Louise: I live in Melbourne, Australia, though I’m actually from New Zealand. I work as a sex educator presenting different sex ed workshops to a variety of adult audiences throughout Australia and New Zealand. I have a Masters in Public Health and also teach sexual health promotion at universities in Melbourne.

Kate: I’m originally from California, but I’m now based in New York City. Like Louise, I teach sex ed workshops to grown ups and have a Masters in Public Health. I’m also the founder of Sex Geekdom, which is an international community for sex geeks like us.

Louise: My advice for up-&-coming sex ed superheros is to get to know other people in the field, to learn, share and collaborate. It will enhance your teaching skills and help keep you in the loop with developments in the field.

Kate: I actually wrote a whole post about this! It can be a difficult field to navigate since there’s rarely a career counselor who can point you in the right direction. Finding mentors, attending conferences, and reading everything you can get your hands on is a good intro strategy.

Thanks, excellent women! Here are Kate and Louise’s workshops at Good Vibrations’ Polk Street location: Come learn all about pleasure physiology and Communication in the Antique Vibrator Museum!

–Carol Queen, PhD
Female Orgasms: Physiology, Arousal & Techniques that Deliver
Monday, June 23rd, 2014
6:30 pm – 8:30 pm
$20 in advance, $25 at the door, as space allows

Looking to learn more about the female body? Want to maximize the pleasure you give your female partner or experience within your own body? Learn about the depth and beauty of female arousal, pleasure, and orgasm from sex educators Kate McCombs and Louise Bourchier. Includes: the truth about the G spot and why it may or may not be responsive, how the clitoris is so much more than meets the eye, techniques in touch, and key pleasure exercises you can implement right away––whether you have a partner or not.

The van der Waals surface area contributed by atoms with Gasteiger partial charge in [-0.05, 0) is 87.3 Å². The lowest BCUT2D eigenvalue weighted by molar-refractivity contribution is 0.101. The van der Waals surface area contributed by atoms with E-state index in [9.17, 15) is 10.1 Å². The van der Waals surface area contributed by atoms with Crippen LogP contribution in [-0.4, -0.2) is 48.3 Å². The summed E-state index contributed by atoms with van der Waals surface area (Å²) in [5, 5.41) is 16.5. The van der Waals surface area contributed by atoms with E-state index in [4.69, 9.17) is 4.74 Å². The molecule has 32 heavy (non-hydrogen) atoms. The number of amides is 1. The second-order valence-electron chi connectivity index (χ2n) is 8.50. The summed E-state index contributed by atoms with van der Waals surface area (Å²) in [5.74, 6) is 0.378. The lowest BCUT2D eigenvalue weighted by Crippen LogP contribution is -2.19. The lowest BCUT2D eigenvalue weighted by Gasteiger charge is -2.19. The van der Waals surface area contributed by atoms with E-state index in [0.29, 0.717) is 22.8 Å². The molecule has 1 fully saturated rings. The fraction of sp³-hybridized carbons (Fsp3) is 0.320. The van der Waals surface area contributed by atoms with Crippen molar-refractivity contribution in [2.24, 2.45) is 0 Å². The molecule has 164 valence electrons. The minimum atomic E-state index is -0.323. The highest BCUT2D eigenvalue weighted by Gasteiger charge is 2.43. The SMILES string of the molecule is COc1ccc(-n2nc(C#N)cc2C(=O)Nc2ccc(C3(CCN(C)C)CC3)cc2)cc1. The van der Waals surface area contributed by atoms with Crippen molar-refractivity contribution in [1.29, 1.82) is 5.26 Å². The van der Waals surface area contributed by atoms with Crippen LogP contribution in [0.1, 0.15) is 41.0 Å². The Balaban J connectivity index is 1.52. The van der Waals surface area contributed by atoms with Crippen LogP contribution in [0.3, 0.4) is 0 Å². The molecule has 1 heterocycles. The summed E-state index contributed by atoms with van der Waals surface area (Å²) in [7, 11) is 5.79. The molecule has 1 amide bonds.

Please note: This workshop will include opportunities to share knowledge + information, but there will be no obligation to disclose anything personal about your own sexuality. There may, however, be laughs, puns and Star Trek jokes. Consider yourself warned.
Become Your Own Sexual Communication Superhero!
Tuesday, June 24th, 2014
6:30 pm – 8:30 pm
$20 in advance, $25 at the door, as space allows

Join sex educators Kate McCombs and Louise Bourchier for tips and techniques to develop your sexual communication superpowers! We’ll enhance our skills in communicating about sex by focusing on what we’re doing right, not what we’re doing wrong, and maximize our strengths, all delivered in a welcoming environment with a healthy dash of humor.

Participants will be engaged throughout the session with discussion, activities, take home exercises, and plenty of Q&A time. This workshop will offer useful strategies to make the most of your sex life and relationships, regardless of your gender, relationship status, or sexual orientation.                                                               Kate Louise Batman Robin small

Dr. Carol Queen

Carol Queen has a PhD in sexology; she calls herself a "cultural sexologist" because her earlier academic degree is in sociology: while she addresses individual issues and couple's sexual concerns, her overarching interest is in cultural issues (gender, shame, access to education, etc.). Queen has worked at Good Vibrations, the woman-founded sexuality company based in San Francisco that turned 35 years old in 2012, since 1990. Her current position is Staff Sexologist and Good Vibrations Historian; her roles include representing the company to the press and the public; overseeing educational programming for staff and others; and scripting/hosting a line of sex education videos, the Pleasure-Ed series, for GV’s sister company Good Releasing. She also curates the company's Antique Vibrator Museum. She is also the founding director of the Center for Sex & Culture, a non-profit sex ed and arts center San Francisco, and is a frequent lecturer at colleges, universities, and community-based organizations. Her dozen books include a Lambda Literary Award winner, PoMoSexuals, and Real Live Nude Girl: Chronicles of Sex-Positive Culture, which are used as texts in some college classes. She blogs at the Good Vibes Magazine and at SFGate's City Brights bloggers page and contributes to the Boston Dig. For more about her at